Changes in cell stiffness (Young's modulus, E), as measured via Atomic Force Microscopy (AFM), is a newly recognized characteristic of cancer cells and may play a role in platinum drug resistance of ovarian cancers. We previously showed that, compared to their syngeneic cisplatin-sensitive counterpart, cisplatin-resistant ovarian cancer cells are stiffer, and this cell stiffness was dependent on actin polymerization and presence of stress fibers. Here, we measured the correlation between Young's modulus (via AFM measurements on live, non-apoptotic cells in physiological buffer) and cisplatin-sensitivity (IC50 as determined via the XTT cell viability assay) in a panel of nine ovarian cancer cell lines representing a range of cisplatin sensitivities. We found that cisplatin-sensitive cells had a lower Young's modulus, compared to cisplatin-resistant cells and resistant cells had a cytoskeleton composed of long actin stress fibers. As Rho GTPase mediates stress fiber formation, we examined the role of Rho GTPase in cell stiffness and platinum resistance. Rho inhibition decreased cell stiffness in cisplatin-resistant CP70 cells and increased their cisplatin sensitivity while Rho activation increased cell stiffness in cisplatin-sensitive A2780 cells and decreased their cisplatin sensitivity. Based on changes in cell stiffness, IC50 and cellular actin stress fiber organization in CP70 and A2780 cells, our findings reveal a direct role of Rho mediated actin remodeling mechanism in cisplatin resistance of ovarian cancer cells. These findings suggest the potential applicability of cell mechanical phenotyping as a model for determining sensitivity of ovarian cancer cells that could have major implications in ovarian cancer diagnosis and personalized medicine.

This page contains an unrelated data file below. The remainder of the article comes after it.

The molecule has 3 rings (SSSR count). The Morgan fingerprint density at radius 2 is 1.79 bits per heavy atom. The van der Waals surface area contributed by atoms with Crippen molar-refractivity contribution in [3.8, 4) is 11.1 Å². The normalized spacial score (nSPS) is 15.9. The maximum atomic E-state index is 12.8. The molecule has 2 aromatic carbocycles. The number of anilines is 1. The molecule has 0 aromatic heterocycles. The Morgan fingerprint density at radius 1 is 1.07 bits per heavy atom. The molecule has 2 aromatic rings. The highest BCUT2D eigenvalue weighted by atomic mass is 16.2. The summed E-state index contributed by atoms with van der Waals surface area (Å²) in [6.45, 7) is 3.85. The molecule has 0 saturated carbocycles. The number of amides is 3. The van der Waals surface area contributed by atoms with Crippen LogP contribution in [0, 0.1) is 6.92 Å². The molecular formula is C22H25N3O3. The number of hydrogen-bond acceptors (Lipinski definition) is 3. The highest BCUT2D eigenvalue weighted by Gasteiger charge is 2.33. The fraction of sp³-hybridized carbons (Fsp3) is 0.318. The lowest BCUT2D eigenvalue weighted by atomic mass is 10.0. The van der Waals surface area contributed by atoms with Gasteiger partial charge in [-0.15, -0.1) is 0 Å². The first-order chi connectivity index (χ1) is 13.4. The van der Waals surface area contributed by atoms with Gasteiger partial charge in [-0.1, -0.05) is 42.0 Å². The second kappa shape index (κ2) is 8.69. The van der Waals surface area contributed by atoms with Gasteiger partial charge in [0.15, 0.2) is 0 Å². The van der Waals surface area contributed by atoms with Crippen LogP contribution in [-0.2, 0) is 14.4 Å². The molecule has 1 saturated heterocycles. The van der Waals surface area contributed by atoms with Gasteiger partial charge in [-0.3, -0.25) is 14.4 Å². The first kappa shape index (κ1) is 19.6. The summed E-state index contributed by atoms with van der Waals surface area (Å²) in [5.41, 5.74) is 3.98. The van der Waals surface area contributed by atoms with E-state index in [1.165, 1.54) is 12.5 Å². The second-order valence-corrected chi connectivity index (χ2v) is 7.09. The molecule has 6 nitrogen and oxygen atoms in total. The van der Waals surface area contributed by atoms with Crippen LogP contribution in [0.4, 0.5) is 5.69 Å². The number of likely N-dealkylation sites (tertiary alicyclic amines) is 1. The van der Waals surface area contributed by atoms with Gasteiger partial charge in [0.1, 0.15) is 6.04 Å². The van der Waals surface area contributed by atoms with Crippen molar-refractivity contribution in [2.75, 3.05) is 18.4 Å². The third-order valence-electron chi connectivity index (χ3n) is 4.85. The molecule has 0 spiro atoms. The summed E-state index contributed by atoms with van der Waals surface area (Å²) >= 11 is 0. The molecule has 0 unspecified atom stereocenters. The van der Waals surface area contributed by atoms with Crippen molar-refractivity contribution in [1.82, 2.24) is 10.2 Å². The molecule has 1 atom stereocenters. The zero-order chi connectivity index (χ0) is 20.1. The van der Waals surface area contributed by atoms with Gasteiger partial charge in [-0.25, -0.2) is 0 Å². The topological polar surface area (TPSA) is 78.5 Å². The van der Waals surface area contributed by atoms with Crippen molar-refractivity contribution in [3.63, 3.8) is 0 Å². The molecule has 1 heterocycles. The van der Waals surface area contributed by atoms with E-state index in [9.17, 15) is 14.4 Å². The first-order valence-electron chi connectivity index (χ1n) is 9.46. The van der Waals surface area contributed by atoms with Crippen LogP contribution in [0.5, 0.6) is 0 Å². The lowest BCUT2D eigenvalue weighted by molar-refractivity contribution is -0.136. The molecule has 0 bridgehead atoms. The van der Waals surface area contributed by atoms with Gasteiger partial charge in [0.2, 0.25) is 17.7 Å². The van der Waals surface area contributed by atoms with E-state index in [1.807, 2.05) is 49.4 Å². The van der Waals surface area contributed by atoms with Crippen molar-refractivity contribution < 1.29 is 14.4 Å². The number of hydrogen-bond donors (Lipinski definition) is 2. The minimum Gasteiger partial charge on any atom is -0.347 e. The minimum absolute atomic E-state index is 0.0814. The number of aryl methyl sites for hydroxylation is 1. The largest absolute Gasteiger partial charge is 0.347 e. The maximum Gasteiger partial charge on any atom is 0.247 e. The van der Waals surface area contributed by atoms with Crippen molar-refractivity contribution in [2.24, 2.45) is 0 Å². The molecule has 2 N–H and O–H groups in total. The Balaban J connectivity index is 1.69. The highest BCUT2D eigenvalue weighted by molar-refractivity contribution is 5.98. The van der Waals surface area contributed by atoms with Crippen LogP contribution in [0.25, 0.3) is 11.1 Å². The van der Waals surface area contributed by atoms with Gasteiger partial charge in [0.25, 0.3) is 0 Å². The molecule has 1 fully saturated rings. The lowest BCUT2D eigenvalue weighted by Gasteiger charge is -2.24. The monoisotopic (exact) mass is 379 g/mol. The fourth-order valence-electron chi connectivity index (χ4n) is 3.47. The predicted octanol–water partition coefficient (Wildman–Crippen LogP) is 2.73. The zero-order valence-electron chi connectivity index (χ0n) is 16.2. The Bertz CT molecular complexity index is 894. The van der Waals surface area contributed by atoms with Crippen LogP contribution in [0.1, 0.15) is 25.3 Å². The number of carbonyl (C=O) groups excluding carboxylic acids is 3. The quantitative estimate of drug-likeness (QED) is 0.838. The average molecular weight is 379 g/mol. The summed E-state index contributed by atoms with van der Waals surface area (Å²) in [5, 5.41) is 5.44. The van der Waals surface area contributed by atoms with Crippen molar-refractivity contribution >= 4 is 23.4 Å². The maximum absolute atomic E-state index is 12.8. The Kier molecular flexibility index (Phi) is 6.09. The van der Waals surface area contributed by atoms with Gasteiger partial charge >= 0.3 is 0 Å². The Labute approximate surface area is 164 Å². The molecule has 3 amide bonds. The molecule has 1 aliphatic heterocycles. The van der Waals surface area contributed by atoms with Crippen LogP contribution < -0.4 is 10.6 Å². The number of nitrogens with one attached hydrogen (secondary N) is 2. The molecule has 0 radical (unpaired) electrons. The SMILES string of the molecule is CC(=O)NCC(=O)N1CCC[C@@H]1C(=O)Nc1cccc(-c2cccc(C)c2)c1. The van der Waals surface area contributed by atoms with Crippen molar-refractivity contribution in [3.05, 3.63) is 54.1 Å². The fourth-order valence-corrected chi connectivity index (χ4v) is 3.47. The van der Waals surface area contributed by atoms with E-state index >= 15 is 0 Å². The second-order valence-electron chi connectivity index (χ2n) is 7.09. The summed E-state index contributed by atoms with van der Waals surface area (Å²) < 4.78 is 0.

View details for DOI 10.1039/c3ib40246k
View details for Web of Science ID 000336835100004